Sunday, July 11

Pulling Rabbits: On Todd Haynes

Todd Haynes’ movies might just be the most polarizing that are made today. Cinephiles can mostly agree if a director is good or not in a general sense, but Haynes can split even the most agreeable of filmnerds. And it’s not even that some like his work and others don’t: even within his oeuvre some movies are completely burned down while others are absolutely raved over. Empire Magazine, for example, gave 2 of his films an extremely low rating of 1 star, but the other three 4 or 5 stars. And while I’m Not There is my favorite film ever, somebody I showed it to called it one of the worst films he had ever seen.

Let’s backtrack for a moment. Todd Haynes was born in 1961 in California and is openly gay. This was an important theme in his first movies (especially Poison), which quickly got him coupled to the New Queer Cinema. This style is dominated by gay directors and often addresses homosexuality (for another example: Gus van Sandt). And while being gay (and a general sense of outsiderness) has continued to be important in his movies, he quickly showed himself capable of rise above the movement and won an Oscar with Far From Heaven, a movie about a broken (hetereosexual!) marriage in the fifties.

He also looks a bit like Bill Gates

He is also a very literate filmmaker: all of his movies are based on the works of poets, writers and musicians (especially those with good lyrics). But instead of just adapting their stories to the screen, Haynes tries to capture the essence of their work and person in his movies.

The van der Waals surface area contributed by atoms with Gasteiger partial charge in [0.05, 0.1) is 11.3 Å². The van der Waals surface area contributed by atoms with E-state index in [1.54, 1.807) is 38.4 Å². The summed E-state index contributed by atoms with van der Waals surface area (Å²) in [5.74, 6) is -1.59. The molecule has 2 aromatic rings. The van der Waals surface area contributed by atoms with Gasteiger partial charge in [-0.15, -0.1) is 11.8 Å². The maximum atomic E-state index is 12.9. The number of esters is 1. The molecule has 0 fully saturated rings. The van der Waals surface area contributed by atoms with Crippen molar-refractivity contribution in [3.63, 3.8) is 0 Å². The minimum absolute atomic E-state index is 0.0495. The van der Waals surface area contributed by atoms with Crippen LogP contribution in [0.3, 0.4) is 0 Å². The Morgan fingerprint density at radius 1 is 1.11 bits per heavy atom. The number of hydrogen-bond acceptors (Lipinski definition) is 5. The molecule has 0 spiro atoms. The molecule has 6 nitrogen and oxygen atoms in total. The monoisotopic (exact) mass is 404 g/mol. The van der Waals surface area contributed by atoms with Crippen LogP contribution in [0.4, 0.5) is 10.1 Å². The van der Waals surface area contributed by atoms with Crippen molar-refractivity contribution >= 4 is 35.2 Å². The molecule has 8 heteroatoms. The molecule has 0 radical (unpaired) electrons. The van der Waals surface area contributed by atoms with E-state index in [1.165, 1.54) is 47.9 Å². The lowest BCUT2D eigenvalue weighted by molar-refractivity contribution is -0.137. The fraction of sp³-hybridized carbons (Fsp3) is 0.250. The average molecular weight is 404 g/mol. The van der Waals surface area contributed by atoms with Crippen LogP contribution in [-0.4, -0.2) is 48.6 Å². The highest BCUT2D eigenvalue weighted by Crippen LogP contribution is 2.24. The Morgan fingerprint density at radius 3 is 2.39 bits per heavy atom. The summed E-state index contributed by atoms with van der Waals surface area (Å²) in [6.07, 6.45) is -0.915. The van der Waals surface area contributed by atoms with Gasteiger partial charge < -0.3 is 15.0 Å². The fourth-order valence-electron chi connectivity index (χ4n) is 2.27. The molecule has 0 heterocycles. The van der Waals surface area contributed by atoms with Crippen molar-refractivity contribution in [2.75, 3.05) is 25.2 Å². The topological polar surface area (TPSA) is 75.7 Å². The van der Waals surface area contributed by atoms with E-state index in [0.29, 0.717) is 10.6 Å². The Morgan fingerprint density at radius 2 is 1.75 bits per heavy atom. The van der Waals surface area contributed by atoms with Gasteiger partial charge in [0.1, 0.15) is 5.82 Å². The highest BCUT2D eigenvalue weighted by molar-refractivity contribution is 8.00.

This works particularly well in his music films. He has made films on Karen Carpenter (Superstar: The Karen Carpenter Story), David Bowie (Velvet Goldmine) and Bob Dylan (I’m Not There). What makes these artists especially interesting is their image. Carpenter was presented as a wholesome, all-American singer, but struggled with anorexia behind the scenes and in the end even died from it. David Bowie is renowned for his constantly changing personae. Goldmine might in fact not even be about Bowie himself, but about his early seventies alter ego Ziggy Stardust. And no less then six different actors in I’m Not There play Bob Dylan, to signify his ever-changing personality and music. 

Most films about music are either straight documentaries or concert registrations. But what Haynes does is so radically different it’s hardly surprising it often bewilders people. Instead of starting out from the facts about an artist, he seems to start from their ideas. Instead of showing us their lives from moment to moment, we are presented with the image of the artist and how the artist relates himself to this. Instead of showing us the times, he makes us feel the Zeitgeist in which he operated. He often blatantly ignores what really happened to give us an impression of what it would have been like back then. Not in the way an outsider would have witnessed it, but for the people who were living the music. His movies are more like visual poems then anything else.

I cannot guarantee you will like his movies, but you will definitely have an opinion on them. And I can guarantee that you have never seen anything like this before.


P.S. I noticed that I always talk about weird movies that I just so happened to encounter, but I write for a public of course. So my question to you is this: are there any movies, or filmmakers, or anything movie-related that you would like me to talk about? Leave a comment. I am going on hiatus after this week until late august, so if you assign me anything I will probably have figured it out by then.

This is a song I have been listening to way to much the last couple of weeks, and it kind of fitted.

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